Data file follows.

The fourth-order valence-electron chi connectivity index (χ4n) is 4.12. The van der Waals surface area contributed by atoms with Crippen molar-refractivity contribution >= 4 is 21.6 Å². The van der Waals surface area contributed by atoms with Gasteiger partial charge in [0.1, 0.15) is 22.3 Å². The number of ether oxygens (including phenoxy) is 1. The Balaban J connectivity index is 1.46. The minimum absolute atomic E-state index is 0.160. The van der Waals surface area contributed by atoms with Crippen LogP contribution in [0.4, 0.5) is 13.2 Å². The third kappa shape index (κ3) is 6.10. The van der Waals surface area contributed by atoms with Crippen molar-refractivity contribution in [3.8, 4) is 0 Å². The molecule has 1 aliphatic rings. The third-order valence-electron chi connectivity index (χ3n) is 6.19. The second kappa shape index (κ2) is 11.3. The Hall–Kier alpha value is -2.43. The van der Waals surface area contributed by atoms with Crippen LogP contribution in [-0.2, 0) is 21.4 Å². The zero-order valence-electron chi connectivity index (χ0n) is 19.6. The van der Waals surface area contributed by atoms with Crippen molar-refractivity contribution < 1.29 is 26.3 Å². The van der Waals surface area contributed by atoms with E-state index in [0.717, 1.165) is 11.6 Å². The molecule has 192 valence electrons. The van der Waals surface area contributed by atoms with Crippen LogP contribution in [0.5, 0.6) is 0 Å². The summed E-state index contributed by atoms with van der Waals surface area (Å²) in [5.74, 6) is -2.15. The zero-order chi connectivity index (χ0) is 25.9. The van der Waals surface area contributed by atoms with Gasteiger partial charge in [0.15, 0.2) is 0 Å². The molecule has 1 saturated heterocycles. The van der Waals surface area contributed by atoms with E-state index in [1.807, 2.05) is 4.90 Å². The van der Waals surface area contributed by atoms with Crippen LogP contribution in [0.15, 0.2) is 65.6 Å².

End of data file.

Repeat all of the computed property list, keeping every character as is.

The fourth-order valence-electron chi connectivity index (χ4n) is 4.12. The van der Waals surface area contributed by atoms with Crippen molar-refractivity contribution >= 4 is 21.6 Å². The van der Waals surface area contributed by atoms with Gasteiger partial charge in [0.1, 0.15) is 22.3 Å². The number of ether oxygens (including phenoxy) is 1. The Balaban J connectivity index is 1.46. The minimum absolute atomic E-state index is 0.160. The van der Waals surface area contributed by atoms with Crippen LogP contribution in [0.4, 0.5) is 13.2 Å². The third kappa shape index (κ3) is 6.10. The van der Waals surface area contributed by atoms with Crippen molar-refractivity contribution in [3.8, 4) is 0 Å². The molecule has 1 aliphatic rings. The third-order valence-electron chi connectivity index (χ3n) is 6.19. The second kappa shape index (κ2) is 11.3. The Hall–Kier alpha value is -2.43. The van der Waals surface area contributed by atoms with Crippen LogP contribution in [-0.2, 0) is 21.4 Å². The zero-order valence-electron chi connectivity index (χ0n) is 19.6. The van der Waals surface area contributed by atoms with Crippen molar-refractivity contribution < 1.29 is 26.3 Å². The van der Waals surface area contributed by atoms with E-state index in [0.717, 1.165) is 11.6 Å². The molecule has 192 valence electrons. The van der Waals surface area contributed by atoms with Crippen LogP contribution in [0.5, 0.6) is 0 Å². The summed E-state index contributed by atoms with van der Waals surface area (Å²) in [5.74, 6) is -2.15. The zero-order chi connectivity index (χ0) is 25.9. The van der Waals surface area contributed by atoms with Gasteiger partial charge in [0.15, 0.2) is 0 Å². The molecule has 1 saturated heterocycles. The van der Waals surface area contributed by atoms with E-state index in [1.807, 2.05) is 4.90 Å². The van der Waals surface area contributed by atoms with Crippen LogP contribution in [0.15, 0.2) is 65.6 Å².